posted by mightygodking on Sep 20, 2013 - 24 comments

artists in their own words

Painters on Painting - 1972 documentary on the New York Art Scene 1940-1970, directed by Emile de Antonio. It spans American art movements from abstract expressionism to pop art via conversations with artists in their studios. Including Willem de Kooning, Jasper Johns, Andy Warhol, Robert Rauschenberg, Helen Frankenthaler, Frank Stella, Hans Hofmann, Robert Motherwell and others. (via Bibliokept) [more inside]
posted by madamjujujive on Sep 2, 2013 - 8 comments

Take a sip from the soul

Rainn Wilson, former beet farmer and paper salesman, interviews friends in the back of his traveling magical van. Questions focus on belief, the meaning(s) of life, life after death, and other oft-overlooked topics. Features exploding blenders, beards intertwining, suspenders, chess-related nightmares, chicken burgers, and more. (youtube channel) (previously)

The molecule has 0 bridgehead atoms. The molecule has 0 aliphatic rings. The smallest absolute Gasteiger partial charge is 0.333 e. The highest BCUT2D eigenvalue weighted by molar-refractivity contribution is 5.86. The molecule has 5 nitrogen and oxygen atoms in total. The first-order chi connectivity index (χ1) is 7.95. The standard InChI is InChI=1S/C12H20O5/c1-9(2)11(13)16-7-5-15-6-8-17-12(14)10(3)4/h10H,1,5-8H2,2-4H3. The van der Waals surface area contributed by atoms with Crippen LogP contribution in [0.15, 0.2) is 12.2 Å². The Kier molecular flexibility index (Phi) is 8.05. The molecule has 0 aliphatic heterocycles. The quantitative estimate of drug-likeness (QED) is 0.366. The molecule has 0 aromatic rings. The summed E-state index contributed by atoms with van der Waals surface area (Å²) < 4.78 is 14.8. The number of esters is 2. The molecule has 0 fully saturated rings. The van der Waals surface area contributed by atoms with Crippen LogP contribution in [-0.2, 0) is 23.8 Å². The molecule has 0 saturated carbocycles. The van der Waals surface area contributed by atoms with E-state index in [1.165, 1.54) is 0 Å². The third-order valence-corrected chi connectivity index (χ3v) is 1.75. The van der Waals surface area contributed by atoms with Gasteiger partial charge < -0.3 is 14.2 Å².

posted by captain cosine on Jul 17, 2013 - 5 comments

Audio recordings of 1964 interviews with Civil Rights activists

Robert Penn Warren's book Who Speaks for the Negro? was a collection of interviews with various men and women involved in the Civil Rights Movement published in 1965. Vanderbilt University has made all the interviews available as audio and transcripts, taken from the original reel-to-reel recordings. Among the interviewees were Martin Luther King Jr., Malcolm X, Septima Poinsette Clark, Ralph Ellison, Stokely Carmichael, James Baldwin and Bayard Rustin. On the page for each interview there are links to related documents, such as letters, photos and contemporary news articles.
posted by Kattullus on Jul 5, 2013 - 13 comments

seeing pixels is kind of like seeing behind the curtain

Chris Pace (some images NSFW) creates 8-bit portraits of people on New York City's subways.
posted by Charlemagne In Sweatpants on Jun 27, 2013 - 25 comments

He's Got a Way

Billy Joel on Not Working and Not Giving Up Drinking
posted by MattMangels on May 25, 2013 - 103 comments

“Don’t go around asking the question, ‘Is this character likeable?’